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  2.3 Engine Pt 2

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2.3 Engine Pt 2
2.3 Engine Pt 3


If the speed of the pistons in their path along the cylinders was constant then the laws of Harmonic Motion would apply - but the fact it, they do not. From TDC (Top Dead Centre) the piston travels more than half the length of its stroke in the first 90' of the crankshaft rotation, then it travels relatively slowly while the big end of the connecting road traverses the bottom 180' of the crank throw - then it speeds up rapidly for the return up the cylinder. The figure below illustrates this:

So far from being a  smooth harmonic motion, the speed of the piston varies: fast - slow - slow - fast for every crankshaft rotation. At the same time that two pistons are travelling fast, two others are travelling slowly and so there is a net upward force - the Secondary balance. The diagram below illustrates the four cylinder engine with the two forces:

The net effect is a vibration in the vertical plane at a frequency twice that of the speed of the crank. In a three cylinder engine with throws at 120' the Secondary forces cancel out - like this:

Although three cylinders sounds odd, in fact it has a very good Primary and Secondary balance: the one piston exerting force is balanced by the other two. Since a V6 or Straight 6 engine can be seen as a double 3 cylinder engine, this explains why it is much smoother than a four cylinder engine of the same capacity and why it is used in more expensive cars where refinement is expected.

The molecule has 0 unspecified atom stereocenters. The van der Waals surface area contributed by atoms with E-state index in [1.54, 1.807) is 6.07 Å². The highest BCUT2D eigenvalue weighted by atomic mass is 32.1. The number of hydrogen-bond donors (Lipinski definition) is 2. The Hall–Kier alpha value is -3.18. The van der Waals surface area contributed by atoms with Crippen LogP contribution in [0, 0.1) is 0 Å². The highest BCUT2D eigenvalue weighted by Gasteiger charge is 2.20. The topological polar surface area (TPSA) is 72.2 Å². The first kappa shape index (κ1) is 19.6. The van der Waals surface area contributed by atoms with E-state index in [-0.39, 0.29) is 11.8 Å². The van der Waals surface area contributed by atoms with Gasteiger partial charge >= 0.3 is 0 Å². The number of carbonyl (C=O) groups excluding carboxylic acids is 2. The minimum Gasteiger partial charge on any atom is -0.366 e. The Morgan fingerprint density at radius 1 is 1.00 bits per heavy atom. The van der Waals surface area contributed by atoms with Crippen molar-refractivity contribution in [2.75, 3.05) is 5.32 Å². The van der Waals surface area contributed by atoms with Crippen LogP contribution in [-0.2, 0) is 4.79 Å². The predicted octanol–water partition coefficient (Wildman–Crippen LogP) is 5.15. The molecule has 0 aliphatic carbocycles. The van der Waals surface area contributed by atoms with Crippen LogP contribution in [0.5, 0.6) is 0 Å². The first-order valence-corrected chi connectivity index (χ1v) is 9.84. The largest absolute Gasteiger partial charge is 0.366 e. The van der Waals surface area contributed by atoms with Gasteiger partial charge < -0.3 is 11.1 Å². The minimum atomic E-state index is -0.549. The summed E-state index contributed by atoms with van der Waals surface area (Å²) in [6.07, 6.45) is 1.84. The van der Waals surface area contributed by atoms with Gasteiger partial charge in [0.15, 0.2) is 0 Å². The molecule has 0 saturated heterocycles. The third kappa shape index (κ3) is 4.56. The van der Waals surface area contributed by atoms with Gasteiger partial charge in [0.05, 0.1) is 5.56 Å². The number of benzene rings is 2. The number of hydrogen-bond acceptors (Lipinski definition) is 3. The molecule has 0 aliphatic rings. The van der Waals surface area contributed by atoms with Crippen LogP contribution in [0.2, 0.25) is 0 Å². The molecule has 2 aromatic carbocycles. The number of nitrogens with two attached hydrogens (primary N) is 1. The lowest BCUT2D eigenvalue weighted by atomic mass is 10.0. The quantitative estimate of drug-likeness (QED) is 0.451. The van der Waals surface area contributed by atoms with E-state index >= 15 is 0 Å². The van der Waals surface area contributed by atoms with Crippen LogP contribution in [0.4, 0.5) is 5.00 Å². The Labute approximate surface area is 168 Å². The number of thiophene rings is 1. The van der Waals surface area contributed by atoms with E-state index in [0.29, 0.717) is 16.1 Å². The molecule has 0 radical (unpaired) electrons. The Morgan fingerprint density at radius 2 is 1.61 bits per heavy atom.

It is to defeat the Secondary forces that vehicle designers have spent millions developing more absorbent engine mountings. These isolate the vehicle interior from the 'boom' which is felt and heard at certain higher speeds in four cylinder cars and which is conspicuously absent in those with six cylinders. However, even hydraulic engine mountings used in Fords have their limits - and the larger the engine capacity, the greater the mass of the pistons and the greater the Secondary vibration.

Even so, the Ford 2.3 litre DOHC was noted by many motoring journalists as a very quiet, refined engine. So what is going on here? The answer was provided by a certain Mr Lanchester in 1911.

Secondary Balancer




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